AuthorJohn Belamaric

Prerequisites: Episode 1 - Series Introduction

Slides: 2023-07 Nephio R1 Concepts Series - Episode 2.pdf


Why Nephio?

In the enterprise space, the emergence of the API-driven, on-demand public cloud has dramatically changed how applications are built, deployed, and managed. The resulting evolution of “cloud native” tools and techniques, like containerization, Kubernetes, and the CNCF ecosystem, has increased developer agility while improving utilization of the underlying infrastructure.

The development of multi-access edge computing (MEC) promises to extend this advantage to the edge, opening up new opportunities for communication service providers (CSPs). By placing specific workloads closer to the user, new applications that depend on low-latency networking and user locality are enabled. By supporting containerized 5G network functions (NFs), and the ability to run additional instances of those functions on the same hardware, MEC also creates the possibility for compelling use cases such as bespoke networks for enterprises or other customers. Use of an API-driven, on-demand MEC can enable these new use cases while also ensuring efficient utilization of the hardware and other infrastructure.

However, building and operating scalable edge applications, including 5G networks, across distributed geographical locations is complex. Sites vary in nearness to the user in terms of geography and latency, and in terms of the availability, capacity, and cost of compute, network, and storage. We can simplify the problem by categorizing the sites into tiers based upon resource availability, cost, nearness to the user, latency, bandwidth, and available hardware, but even then the categorization will vary across CSPs and use cases. Depending on how far to the edge these tiers extend, tiers can range in number of sites from less than 100 to over 100,000. Provisioning application and network function workloads across these sites requires choices in the placement of workloads, configuration of the workloads and necessary infrastructure, as well as continuous management of the life cycle, health and scaling of those workloads. Increasing the complexity is the interrelated nature of some workloads - in particular network functions - where configuration changes to one workload necessitate changes to many related workloads.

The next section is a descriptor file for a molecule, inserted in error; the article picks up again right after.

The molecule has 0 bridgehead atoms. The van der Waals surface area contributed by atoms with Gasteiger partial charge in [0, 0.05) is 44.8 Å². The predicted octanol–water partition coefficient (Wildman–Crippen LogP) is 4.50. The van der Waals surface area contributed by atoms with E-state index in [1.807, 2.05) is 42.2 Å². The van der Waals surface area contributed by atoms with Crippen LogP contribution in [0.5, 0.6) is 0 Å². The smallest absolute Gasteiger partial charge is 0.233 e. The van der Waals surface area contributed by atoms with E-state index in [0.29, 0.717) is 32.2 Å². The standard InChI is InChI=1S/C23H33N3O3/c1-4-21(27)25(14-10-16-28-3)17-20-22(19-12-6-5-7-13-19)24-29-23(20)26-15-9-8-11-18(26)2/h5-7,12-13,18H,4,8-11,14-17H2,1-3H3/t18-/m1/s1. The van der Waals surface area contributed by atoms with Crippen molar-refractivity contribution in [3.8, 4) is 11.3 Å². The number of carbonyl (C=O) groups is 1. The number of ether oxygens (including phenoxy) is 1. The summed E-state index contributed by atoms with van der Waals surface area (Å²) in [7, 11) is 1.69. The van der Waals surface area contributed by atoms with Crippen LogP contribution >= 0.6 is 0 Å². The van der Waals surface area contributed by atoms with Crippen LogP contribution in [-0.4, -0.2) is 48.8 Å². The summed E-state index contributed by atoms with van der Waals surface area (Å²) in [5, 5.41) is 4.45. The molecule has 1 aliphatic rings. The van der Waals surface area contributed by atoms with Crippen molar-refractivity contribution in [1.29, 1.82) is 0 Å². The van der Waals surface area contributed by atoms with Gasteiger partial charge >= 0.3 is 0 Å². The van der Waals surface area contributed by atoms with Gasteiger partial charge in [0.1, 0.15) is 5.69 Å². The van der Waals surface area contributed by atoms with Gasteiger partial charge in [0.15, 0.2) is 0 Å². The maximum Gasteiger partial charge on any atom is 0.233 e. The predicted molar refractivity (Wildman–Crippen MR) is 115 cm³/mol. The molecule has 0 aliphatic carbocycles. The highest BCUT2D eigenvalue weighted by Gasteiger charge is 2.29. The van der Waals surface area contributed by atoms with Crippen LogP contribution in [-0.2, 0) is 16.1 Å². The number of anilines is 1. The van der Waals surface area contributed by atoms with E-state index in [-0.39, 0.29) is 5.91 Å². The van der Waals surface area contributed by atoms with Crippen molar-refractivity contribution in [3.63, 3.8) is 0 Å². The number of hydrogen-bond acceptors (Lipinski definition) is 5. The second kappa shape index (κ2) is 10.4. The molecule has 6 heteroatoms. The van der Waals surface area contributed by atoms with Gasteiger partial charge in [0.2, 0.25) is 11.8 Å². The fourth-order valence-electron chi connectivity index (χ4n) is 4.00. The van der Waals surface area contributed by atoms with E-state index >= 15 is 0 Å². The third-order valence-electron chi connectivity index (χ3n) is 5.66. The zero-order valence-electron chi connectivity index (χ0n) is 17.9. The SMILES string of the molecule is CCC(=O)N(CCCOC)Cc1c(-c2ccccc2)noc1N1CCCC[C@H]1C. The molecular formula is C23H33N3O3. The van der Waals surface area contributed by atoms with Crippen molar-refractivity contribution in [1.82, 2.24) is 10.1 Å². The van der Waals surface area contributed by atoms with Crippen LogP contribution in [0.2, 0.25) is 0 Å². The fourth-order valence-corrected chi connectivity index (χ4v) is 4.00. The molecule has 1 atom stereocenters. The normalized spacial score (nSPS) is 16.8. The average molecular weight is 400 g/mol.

Each layer of the stack - compute, storage, intrasite networking, inter-site networking, workloads, and configuration of those workloads - are managed by different systems and different teams. This exacerbates the complexity concerns. Existing methods require teams to coordinate ahead of time to determine the overall design and even the specific inputs to render workloads at each site. If there are 100 inputs to 20 workloads across each of 10,000 sites, there is a need agree up front on 20,000,000 inputs. Existing infrastructure-as-code techniques are not designed to handle this level of scale and complexity, so new techniques are needed.

Nephio proposes three basic pillars to manage this complexity:

  • Consolidate on a single, unified platform for automation
    • Across infrastructure, workloads, workload configs, vendors and deployment tiers.
    • Integration with existing tooling, but via a common mechanism is critical.
  • Declarative configuration with active reconciliation to support day one and day two.
    • Break large topologies into smaller components with autonomous controllers
    • High-level eventual state emerges from interaction of lower-level component states
    • Distribute state (intent) across geography for resilience.
  • Configuration that can be cooperatively managed by machines and humans.
    • Reduce the coordination overhead between teams by enabling independent decision making 
    • Machine-manipulable configuration is fundamental to automation.

Each of these will be explored in depth in later articles.

About the Nephio Community

Nephio is an open source project of the Linux Foundation. We do our best to be a friendly, welcoming community. We have several different "special interest groups" (SIGs) that meet regularly, as well as mailing lists and a Slack instance. Please join us!

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